Is SCBWI a good fit for self-published writers as well as traditionally published writers?
SCBWI recently created an annual award specifically for self-published authors. And ANY author can benefit from the craft lessons that are such a big part of every SCBWI event. SCBWI also offers opportunities to network—which is invaluable when you have a book to market.
What are you working on now for Missouri children’s authors and illustrators?
Currently, we are working on the SCBWI Fall Conference. I’m so excited about our lineup—I really feel we have something for everyone.
In addition, we are working on choosing the finalists for the PB mentorship program with David Harrison, as well as running a scholarship contest for both writers & illustrators that is tied to the fall Conference.
I’m looking forward to the fall conference myself, which features three agents, two editors, several published authors, an art director, two author/illustrators, and a curriculum specialist! There is something for everyone, from picture books to middle grade and young adult. Critique spots are filling up fast, but there is still a chance to snag a critique with an agent, an editor, and a portfolio critique with an art director or author/illustrator!
Kim, you are also a National Writing Project (NWP) Teacher Consultant. What can you tell us about that?
The NWP focuses the knowledge, expertise, and leadership of our nation's educators on sustained efforts to improve writing and learning for all learners. The NWP is a network of sites anchored at colleges and universities and serving teachers across disciplines and at all levels, early childhood through university. We provide professional development, develop resources, generate research, and act on knowledge to improve the teaching of writing and learning in schools and communities.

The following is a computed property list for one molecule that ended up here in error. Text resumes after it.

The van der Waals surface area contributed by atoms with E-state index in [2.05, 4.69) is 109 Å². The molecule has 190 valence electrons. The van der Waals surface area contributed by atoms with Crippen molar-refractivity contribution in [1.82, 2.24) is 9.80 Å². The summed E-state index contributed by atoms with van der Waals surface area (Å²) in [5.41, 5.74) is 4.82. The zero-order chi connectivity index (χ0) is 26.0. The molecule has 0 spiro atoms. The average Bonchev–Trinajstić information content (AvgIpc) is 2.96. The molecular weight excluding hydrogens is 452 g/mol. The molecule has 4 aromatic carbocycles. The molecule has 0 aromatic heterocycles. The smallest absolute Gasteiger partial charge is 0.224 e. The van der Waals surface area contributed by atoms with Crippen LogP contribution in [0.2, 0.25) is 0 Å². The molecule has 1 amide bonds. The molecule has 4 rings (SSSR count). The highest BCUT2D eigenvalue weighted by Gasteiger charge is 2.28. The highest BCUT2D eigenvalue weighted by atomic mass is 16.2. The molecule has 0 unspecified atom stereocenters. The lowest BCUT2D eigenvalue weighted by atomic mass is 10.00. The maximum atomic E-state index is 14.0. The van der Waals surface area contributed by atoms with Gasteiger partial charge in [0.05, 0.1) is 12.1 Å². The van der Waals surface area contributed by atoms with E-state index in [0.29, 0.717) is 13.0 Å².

The National Writing Project believes that access to high-quality educational experiences is a basic right of all learners and a cornerstone of equity. We work in partnership with institutions, organizations, and communities to develop and sustain leadership for educational improvement. Throughout our work, we value and seek diversity—our own as well as that of our students and their communities—and recognize that practice is strengthened when we incorporate multiple ways of knowing that are informed by culture and experience.
I have been a NWP member for 13 years. It shaped me as teacher, reminded me I was a writer, and gave me the skills (after serving as the Ozark Writing project Youth Coordinator and hosting an annual MG conference for over 500 students for several years) to plan and organize events for SCBWI. I’m still active in this organization and think the work they do is important and inspiring.
You are a member of ALAN (Assembly on Literature for Adolescents) and several local writing groups including the Springfield Writers’ Guild and the Ozarks Writers League. How are these professional organizations important to you as a writer?
All of these organizations help me stay connected to other writers, as well as provide opportunities to get work critiqued, and learn more about the craft of writing. ALAN holds a conference each year at the end of NCTE, which is amazing! Dozens of successful and up & coming YA (young adult) authors in every genre speak either individually or on panels AND you walk away with an amazing box of books that would retail for 5 times what you paid for the conference. One of my “author dreams” is to be invited to speak there some day!
What can you tell us about the other projects/organizations that you are involved in that have to do with writing, children, education, etc.?
I served on the executive board of the Missouri Center for the Book for a brief time. They have a GREAT program- letters about literature- for school children. They also chose which Missouri book will represent the state at the National Book Festival.
In addition, I am also on the executive board of LAD which holds one of the largest and longest running writing contests for children. There are over 70 categories, k-12, and they receive over 5,000 entries each year. I love judging- it’s amazing to see the work these students produce.
Outside of writing, what other interests do you have?
I’m married and have two beautiful daughters. One is getting married in the fall and the other is heading off to college—so I’m spending as much time as I can with them now.
I love gardening (weeds sprout overnight in this weather), baking, and traveling. I also have several horses and a passel of dogs & cats—so I spend a lot of time scooping poop!
Thank you so much for sharing some of your writing life with us here, Kim!
Kim lives with her family in Ozark, Missouri. Readers can find out more about Kim on her website.